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Tipping point for heritage action?

Parkhurst Blvd.

Parkhurst Blvd.

Leaside’s streetscape and stock of character homes are under siege like never before.

Here’s what happened recently with a couple of properties which were the subject of Committee of Adjustment (CoA) applications. Both applications are to construct new two-storey dwellings with an integral garage, and the existing dwelling would be demolished. The applications are located in two of the few remaining vintage 1930-1940 era blocks untouched by new construction.

 

 

Parkhurst

One is on Parkhurst Blvd., a street specifically approved for study as a Heritage Conservation District by City Council in 2014, following a drawn-out Committee of Adjustment process. The demolition of any one of the houses will greatly diminish the unique heritage streetscape and jeopardize the Leaside heritage conservation district study.

Parkhurst Blvd - North Side, Circa 194630 Parkhurst Blvd. is an original two-storey house in the Tudor Revival style and one of an ensemble of similar (but individually unique) homes, in an intact block on the north side of Parkhurst. The importance of this property to the maintenance of what may be referred to as “Leaside character” cannot be underestimated. The property was built in the 1930s by Arthur W. Brockington, a builder who, according to Linda Brockington McCarthy, his granddaughter, was responsible for the entire block and many other houses on Parkhurst (including his own home), and altogether for a total of more than 50 houses in Leaside.

Parkhurst Blvd - North Side - January, 2017

Recognizing the threat to their street from the application, and in the absence of any apparent move by the City to move on the HCD study for their street, the neighbours submitted a heritage nomination for the property. At time of writing, the City had not responded. Meanwhile at the Committee of Adjustment the opposition arguments fell on deaf ears. The CoA approved the application but dismissed the height variance request. Before that they dismissed a request to defer the application pending the result of the heritage nomination. Since the hearing the LPOA, with the support of the neighbours have appealed the decision to the OMB.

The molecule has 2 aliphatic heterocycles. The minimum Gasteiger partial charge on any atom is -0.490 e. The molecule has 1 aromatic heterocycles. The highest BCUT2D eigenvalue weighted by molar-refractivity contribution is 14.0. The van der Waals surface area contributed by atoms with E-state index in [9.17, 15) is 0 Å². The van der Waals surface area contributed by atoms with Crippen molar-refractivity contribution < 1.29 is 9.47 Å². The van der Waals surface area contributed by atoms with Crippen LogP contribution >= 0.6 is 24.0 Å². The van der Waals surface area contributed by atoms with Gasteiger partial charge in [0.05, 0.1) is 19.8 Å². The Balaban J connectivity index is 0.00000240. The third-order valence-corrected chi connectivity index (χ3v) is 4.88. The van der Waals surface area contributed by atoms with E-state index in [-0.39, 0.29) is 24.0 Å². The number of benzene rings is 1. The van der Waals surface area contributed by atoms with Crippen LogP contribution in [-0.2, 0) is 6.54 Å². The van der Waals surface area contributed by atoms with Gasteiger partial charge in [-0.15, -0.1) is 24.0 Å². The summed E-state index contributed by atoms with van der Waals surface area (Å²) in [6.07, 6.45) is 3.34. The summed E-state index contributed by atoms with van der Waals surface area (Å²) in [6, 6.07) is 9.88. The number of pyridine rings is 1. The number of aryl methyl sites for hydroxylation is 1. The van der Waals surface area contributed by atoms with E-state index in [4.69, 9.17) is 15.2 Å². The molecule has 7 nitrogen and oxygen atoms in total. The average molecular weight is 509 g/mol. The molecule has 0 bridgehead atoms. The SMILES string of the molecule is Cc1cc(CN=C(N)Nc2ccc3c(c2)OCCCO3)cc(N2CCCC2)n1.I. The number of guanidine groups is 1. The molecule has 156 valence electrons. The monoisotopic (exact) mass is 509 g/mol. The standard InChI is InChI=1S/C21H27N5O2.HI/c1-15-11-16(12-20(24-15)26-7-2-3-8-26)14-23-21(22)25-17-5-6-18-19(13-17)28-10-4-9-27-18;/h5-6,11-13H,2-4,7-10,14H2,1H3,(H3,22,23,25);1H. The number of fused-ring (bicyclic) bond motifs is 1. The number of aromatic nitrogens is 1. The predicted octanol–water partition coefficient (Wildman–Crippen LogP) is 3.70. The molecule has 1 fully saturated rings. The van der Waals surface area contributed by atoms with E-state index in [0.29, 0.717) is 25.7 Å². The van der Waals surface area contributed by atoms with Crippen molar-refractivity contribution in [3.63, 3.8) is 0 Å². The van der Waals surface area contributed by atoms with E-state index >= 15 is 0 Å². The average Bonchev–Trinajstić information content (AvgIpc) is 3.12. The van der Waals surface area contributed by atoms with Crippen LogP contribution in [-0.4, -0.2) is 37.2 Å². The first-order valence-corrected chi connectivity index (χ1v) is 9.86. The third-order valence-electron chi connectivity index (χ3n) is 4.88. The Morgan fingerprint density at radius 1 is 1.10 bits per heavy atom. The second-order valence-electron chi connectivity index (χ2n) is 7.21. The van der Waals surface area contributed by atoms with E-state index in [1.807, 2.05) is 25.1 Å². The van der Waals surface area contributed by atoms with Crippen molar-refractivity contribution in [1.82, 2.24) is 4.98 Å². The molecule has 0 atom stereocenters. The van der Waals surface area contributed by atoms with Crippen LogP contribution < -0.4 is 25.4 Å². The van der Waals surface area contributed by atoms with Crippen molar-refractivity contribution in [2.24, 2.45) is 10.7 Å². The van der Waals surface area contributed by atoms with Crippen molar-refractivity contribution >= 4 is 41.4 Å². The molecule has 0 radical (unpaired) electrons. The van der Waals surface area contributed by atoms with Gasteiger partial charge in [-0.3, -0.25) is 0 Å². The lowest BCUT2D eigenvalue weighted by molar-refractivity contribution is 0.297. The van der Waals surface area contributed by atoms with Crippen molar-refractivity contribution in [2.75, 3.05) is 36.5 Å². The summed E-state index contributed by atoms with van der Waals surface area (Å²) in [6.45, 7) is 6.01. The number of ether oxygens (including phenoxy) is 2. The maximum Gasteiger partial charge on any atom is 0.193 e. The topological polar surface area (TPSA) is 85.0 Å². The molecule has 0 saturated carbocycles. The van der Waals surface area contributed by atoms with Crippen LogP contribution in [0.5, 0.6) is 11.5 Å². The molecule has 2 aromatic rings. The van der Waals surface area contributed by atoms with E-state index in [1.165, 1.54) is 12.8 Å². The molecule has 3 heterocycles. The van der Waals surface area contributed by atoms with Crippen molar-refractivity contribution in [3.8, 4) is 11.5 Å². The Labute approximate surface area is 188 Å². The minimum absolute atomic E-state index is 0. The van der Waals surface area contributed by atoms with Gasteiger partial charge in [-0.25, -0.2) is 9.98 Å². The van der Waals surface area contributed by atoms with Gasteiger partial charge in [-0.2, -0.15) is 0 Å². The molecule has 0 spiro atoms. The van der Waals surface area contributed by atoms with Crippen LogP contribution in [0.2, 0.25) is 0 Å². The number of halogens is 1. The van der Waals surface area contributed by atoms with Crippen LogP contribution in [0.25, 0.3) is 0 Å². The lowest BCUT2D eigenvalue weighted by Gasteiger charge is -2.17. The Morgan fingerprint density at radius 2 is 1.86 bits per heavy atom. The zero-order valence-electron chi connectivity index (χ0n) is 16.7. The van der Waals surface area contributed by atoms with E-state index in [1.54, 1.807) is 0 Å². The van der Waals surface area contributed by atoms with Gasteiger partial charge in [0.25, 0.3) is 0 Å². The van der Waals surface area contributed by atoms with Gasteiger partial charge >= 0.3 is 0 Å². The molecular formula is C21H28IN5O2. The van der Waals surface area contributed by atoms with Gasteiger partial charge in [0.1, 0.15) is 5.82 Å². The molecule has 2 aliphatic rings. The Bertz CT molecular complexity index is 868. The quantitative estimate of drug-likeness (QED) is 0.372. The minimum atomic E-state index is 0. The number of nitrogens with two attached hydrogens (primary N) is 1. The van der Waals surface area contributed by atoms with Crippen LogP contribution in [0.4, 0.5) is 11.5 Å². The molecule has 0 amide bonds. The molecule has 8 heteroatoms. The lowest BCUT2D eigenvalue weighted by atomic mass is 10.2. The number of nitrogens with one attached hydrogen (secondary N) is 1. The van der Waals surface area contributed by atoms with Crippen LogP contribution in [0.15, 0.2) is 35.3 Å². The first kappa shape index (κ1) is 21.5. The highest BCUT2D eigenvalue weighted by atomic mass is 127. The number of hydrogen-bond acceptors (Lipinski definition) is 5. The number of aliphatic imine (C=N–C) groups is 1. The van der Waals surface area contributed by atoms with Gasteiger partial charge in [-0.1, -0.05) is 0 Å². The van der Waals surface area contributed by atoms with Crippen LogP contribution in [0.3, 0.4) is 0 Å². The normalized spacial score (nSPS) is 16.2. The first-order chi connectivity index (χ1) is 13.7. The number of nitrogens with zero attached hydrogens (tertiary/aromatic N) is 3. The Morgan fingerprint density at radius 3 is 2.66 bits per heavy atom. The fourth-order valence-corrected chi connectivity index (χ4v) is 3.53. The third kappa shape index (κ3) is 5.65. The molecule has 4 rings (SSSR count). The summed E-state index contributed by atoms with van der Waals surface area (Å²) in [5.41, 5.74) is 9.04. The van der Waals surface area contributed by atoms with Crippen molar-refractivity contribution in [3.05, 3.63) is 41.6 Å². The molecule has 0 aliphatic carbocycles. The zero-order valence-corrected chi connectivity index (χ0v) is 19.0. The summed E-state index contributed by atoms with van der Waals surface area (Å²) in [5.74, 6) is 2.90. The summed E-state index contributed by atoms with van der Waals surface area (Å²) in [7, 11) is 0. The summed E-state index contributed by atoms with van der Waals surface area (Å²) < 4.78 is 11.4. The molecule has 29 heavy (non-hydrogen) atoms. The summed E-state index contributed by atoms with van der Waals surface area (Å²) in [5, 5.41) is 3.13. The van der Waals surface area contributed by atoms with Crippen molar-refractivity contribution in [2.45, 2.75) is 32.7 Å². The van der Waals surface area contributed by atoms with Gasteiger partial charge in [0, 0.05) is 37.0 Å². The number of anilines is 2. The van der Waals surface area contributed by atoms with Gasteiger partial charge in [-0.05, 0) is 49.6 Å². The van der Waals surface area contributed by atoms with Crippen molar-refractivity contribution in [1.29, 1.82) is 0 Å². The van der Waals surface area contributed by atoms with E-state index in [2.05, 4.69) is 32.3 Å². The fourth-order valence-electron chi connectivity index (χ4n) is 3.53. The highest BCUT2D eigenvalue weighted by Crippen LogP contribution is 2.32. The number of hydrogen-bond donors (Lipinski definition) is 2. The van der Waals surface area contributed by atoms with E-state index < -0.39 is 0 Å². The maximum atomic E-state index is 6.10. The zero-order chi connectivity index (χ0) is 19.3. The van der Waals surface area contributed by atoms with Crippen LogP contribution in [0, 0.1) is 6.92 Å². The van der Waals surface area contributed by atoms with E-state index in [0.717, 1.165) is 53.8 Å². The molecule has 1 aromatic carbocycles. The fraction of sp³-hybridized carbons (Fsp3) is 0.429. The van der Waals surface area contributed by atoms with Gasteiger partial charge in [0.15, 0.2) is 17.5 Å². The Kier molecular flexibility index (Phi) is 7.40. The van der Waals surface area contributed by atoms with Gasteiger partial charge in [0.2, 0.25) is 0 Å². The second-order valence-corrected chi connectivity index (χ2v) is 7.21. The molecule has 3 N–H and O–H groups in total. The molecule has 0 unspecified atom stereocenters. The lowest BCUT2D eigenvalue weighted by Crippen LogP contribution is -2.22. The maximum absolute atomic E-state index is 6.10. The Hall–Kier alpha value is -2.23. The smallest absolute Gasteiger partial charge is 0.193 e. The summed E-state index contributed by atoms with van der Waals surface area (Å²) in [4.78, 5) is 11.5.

MacNaughton

9 MacNaughton Rd. is the only single storey home on a “remarkable street of intact Tudor and Georgian Revival-style homes, either originals or renovated homes with the original street façades” (Leaside Life, December 2016). (No one expected a single storey to be retained but it could have been “topped up”). A revised application came back to the Committee on February 9, 2017 following deferral in November 2016. There was a small reduction in floor space index (density), but the neighbours had not been consulted. In the meantime a heritage nomination had been submitted, but before the hearing heritage staff indicated they would not be supporting it. Despite the opposition of neighbours and the LPOA at the hearing, the CoA approved the application, except the height variance was refused. There are no plans for appeal to the OMB.

This cannot continue. The CoA process is badly flawed from the perspective of residents worried about maintaining their streetscape and character homes. And the heritage process has, so far, largely failed Leaside. The LPOA submitted an application for a potential HCD in 2014; it was prioritized with 15 others in February 2015, but was not in the eight districts mandated to proceed. Admittedly the proposed area for study was large, perhaps too large, but there was reluctance to play winners and losers on this. Better to have independent professionals study the values and make recommendations.

Now it seems this is resulting in delays to proceeding with a study. In the meantime…we lose our character homes and streetscape. We cannot continue to deal with this on an ad hoc basis, trying to prevent loss of individual houses; we need heritage conservation before we face more demolition-embracing applications where replacement homes disrespect the physical characteristics (height, massing, style, materials) of Leaside.

We are at a tipping point. There has to be action soon, before it’s too late. Residents must lobby our Councillor to get behind the heritage study. Demolition is forever!

Update: The other houses referenced recently in Leaside Life (Feb. 2017) – 4 Rolland and 510/512 Broadway – were both refused at the Committee of Adjustment. One of these (4 Rolland) has been appealed and is on its way to the OMB.